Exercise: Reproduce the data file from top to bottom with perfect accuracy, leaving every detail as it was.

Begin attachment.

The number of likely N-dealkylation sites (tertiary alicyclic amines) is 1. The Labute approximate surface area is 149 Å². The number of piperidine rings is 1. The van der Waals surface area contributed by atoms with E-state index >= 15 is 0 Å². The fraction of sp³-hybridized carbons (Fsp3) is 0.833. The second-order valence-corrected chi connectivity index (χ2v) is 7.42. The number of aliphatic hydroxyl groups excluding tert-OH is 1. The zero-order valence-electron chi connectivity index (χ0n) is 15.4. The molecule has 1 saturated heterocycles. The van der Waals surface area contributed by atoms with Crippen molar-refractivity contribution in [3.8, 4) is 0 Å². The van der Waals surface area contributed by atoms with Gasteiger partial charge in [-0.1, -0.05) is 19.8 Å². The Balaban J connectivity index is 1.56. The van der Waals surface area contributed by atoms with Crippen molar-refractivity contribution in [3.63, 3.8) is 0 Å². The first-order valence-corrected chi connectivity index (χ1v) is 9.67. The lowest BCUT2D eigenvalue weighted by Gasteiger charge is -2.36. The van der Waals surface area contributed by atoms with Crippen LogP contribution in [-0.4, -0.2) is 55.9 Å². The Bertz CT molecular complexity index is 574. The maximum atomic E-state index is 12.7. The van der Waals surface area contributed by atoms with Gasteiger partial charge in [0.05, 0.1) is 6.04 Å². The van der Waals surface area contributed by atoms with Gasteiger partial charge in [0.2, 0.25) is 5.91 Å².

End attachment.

The number of likely N-dealkylation sites (tertiary alicyclic amines) is 1. The Labute approximate surface area is 149 Å². The number of piperidine rings is 1. The van der Waals surface area contributed by atoms with E-state index >= 15 is 0 Å². The fraction of sp³-hybridized carbons (Fsp3) is 0.833. The second-order valence-corrected chi connectivity index (χ2v) is 7.42. The number of aliphatic hydroxyl groups excluding tert-OH is 1. The zero-order valence-electron chi connectivity index (χ0n) is 15.4. The molecule has 1 saturated heterocycles. The van der Waals surface area contributed by atoms with Crippen molar-refractivity contribution in [3.8, 4) is 0 Å². The van der Waals surface area contributed by atoms with Gasteiger partial charge in [-0.1, -0.05) is 19.8 Å². The Balaban J connectivity index is 1.56. The van der Waals surface area contributed by atoms with Crippen molar-refractivity contribution in [3.63, 3.8) is 0 Å². The first-order valence-corrected chi connectivity index (χ1v) is 9.67. The lowest BCUT2D eigenvalue weighted by Gasteiger charge is -2.36. The van der Waals surface area contributed by atoms with Crippen LogP contribution in [-0.4, -0.2) is 55.9 Å². The Bertz CT molecular complexity index is 574. The maximum atomic E-state index is 12.7. The van der Waals surface area contributed by atoms with Gasteiger partial charge in [0.05, 0.1) is 6.04 Å². The van der Waals surface area contributed by atoms with Gasteiger partial charge in [0.2, 0.25) is 5.91 Å².